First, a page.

By Nick Kump and Scott Wright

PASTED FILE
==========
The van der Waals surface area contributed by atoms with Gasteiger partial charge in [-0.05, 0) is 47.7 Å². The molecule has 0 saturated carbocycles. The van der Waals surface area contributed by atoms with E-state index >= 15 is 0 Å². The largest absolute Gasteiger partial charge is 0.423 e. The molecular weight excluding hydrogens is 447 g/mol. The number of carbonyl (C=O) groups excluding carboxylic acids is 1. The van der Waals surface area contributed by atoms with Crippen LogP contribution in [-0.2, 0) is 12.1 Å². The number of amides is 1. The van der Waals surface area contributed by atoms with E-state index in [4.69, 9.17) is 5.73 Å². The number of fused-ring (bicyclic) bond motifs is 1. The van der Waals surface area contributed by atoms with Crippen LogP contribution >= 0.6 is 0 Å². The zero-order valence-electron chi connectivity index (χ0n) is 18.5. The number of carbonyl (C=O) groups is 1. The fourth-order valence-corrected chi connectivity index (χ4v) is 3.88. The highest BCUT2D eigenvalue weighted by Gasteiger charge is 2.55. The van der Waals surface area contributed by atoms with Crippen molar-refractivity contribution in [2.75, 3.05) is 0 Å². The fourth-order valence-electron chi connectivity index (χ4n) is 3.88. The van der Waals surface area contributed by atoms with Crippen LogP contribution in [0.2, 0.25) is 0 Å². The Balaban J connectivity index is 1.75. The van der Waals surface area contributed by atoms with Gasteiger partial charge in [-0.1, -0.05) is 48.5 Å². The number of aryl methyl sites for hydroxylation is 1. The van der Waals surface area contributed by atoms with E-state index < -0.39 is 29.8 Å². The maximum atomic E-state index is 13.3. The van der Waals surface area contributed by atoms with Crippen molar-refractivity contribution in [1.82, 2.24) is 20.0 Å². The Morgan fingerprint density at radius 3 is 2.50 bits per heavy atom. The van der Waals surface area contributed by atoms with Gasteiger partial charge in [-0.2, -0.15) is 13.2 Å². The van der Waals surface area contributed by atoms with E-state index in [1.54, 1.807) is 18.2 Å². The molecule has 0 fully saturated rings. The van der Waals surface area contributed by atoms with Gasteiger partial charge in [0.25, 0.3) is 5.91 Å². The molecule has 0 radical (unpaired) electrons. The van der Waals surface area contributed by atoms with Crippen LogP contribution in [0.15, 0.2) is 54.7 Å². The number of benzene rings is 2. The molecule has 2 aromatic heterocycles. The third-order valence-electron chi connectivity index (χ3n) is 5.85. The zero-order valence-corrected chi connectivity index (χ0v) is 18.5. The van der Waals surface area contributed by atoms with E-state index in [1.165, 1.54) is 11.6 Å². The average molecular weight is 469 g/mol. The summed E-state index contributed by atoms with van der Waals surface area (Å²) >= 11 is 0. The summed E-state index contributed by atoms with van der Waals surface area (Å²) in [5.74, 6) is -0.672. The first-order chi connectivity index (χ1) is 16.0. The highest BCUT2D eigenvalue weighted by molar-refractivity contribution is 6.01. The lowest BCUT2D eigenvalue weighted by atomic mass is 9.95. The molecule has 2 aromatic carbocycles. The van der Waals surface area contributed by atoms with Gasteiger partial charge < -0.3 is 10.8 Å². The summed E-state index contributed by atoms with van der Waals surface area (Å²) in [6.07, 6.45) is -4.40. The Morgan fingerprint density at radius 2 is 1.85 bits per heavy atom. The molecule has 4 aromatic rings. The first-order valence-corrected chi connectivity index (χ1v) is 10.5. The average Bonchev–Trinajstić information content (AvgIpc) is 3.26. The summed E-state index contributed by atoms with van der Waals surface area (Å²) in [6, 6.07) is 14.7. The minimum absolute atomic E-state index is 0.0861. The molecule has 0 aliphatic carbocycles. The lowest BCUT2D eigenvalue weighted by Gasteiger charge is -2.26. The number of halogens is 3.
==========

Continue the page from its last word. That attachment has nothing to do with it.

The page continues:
The Louisiana Court of Appeal held that income derived from diagnostic testing of Louisiana patients’ blood samples and other medical specimens performed in Texas should be sourced to Texas for corporate income tax apportionment purposes. The taxpayer, which operates a multistate network of laboratories where it performs medically prescribed diagnostic services, had sought a refund for overpayments on its 2005 and 2006 income taxes. The court held that because the taxpayer is a service business and not a manufacturer or a merchandiser the income it derives from performing services does not constitute “net sales” (which refers to sales of tangible items) under the states’ general apportionment formula. While noting that Louisiana had expressly adopted market-based sourcing beginning in 2016, the court concluded that for prior years the state’s apportionment formula “clearly does not look to the location of the taxpayer’s market or customers; instead, the source of the income is the state where the income-producing service is performed.” Accordingly, the court held that the income derived from services performed in Texas was attributable to Texas and not to Louisiana. Quest Diagnostics Clinical Labs., Inc. v. Barfield, No. 2015-0926 (La. App. 1 Cir. 9/9/16).